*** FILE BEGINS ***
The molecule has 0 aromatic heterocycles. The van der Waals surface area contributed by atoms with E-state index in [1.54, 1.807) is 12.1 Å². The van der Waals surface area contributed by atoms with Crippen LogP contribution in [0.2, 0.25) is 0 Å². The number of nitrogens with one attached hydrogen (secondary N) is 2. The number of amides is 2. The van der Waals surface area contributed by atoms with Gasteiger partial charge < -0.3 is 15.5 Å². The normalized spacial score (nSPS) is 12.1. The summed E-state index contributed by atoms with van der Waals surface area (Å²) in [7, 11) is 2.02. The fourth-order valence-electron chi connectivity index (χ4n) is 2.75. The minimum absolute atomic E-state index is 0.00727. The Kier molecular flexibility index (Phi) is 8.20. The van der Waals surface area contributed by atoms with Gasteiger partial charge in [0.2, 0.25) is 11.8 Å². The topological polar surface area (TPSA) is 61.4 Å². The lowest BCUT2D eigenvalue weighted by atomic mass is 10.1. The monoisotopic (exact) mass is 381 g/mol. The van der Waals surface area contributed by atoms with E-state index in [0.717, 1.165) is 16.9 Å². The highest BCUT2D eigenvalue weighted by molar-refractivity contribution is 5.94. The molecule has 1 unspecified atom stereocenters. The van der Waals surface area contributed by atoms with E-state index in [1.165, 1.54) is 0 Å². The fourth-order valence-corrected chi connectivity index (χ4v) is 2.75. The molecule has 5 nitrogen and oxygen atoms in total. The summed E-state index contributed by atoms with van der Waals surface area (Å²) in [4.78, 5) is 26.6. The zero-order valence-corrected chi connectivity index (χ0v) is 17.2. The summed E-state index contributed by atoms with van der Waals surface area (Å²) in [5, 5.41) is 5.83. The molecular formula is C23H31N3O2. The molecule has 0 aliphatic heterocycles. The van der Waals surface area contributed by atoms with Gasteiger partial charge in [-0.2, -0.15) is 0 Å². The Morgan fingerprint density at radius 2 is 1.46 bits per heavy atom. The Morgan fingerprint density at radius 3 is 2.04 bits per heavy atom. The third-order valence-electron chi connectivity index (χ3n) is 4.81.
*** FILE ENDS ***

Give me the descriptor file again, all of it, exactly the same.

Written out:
The molecule has 0 aromatic heterocycles. The van der Waals surface area contributed by atoms with E-state index in [1.54, 1.807) is 12.1 Å². The van der Waals surface area contributed by atoms with Crippen LogP contribution in [0.2, 0.25) is 0 Å². The number of nitrogens with one attached hydrogen (secondary N) is 2. The number of amides is 2. The van der Waals surface area contributed by atoms with Gasteiger partial charge < -0.3 is 15.5 Å². The normalized spacial score (nSPS) is 12.1. The summed E-state index contributed by atoms with van der Waals surface area (Å²) in [7, 11) is 2.02. The fourth-order valence-electron chi connectivity index (χ4n) is 2.75. The minimum absolute atomic E-state index is 0.00727. The Kier molecular flexibility index (Phi) is 8.20. The van der Waals surface area contributed by atoms with Gasteiger partial charge in [0.2, 0.25) is 11.8 Å². The topological polar surface area (TPSA) is 61.4 Å². The lowest BCUT2D eigenvalue weighted by atomic mass is 10.1. The monoisotopic (exact) mass is 381 g/mol. The van der Waals surface area contributed by atoms with E-state index in [0.717, 1.165) is 16.9 Å². The highest BCUT2D eigenvalue weighted by molar-refractivity contribution is 5.94. The molecule has 1 unspecified atom stereocenters. The van der Waals surface area contributed by atoms with E-state index in [1.165, 1.54) is 0 Å². The fourth-order valence-corrected chi connectivity index (χ4v) is 2.75. The molecule has 5 nitrogen and oxygen atoms in total. The summed E-state index contributed by atoms with van der Waals surface area (Å²) in [4.78, 5) is 26.6. The zero-order valence-corrected chi connectivity index (χ0v) is 17.2. The summed E-state index contributed by atoms with van der Waals surface area (Å²) in [5, 5.41) is 5.83. The molecular formula is C23H31N3O2. The molecule has 0 aliphatic heterocycles. The van der Waals surface area contributed by atoms with Gasteiger partial charge in [-0.2, -0.15) is 0 Å². The Morgan fingerprint density at radius 2 is 1.46 bits per heavy atom. The Morgan fingerprint density at radius 3 is 2.04 bits per heavy atom. The third-order valence-electron chi connectivity index (χ3n) is 4.81.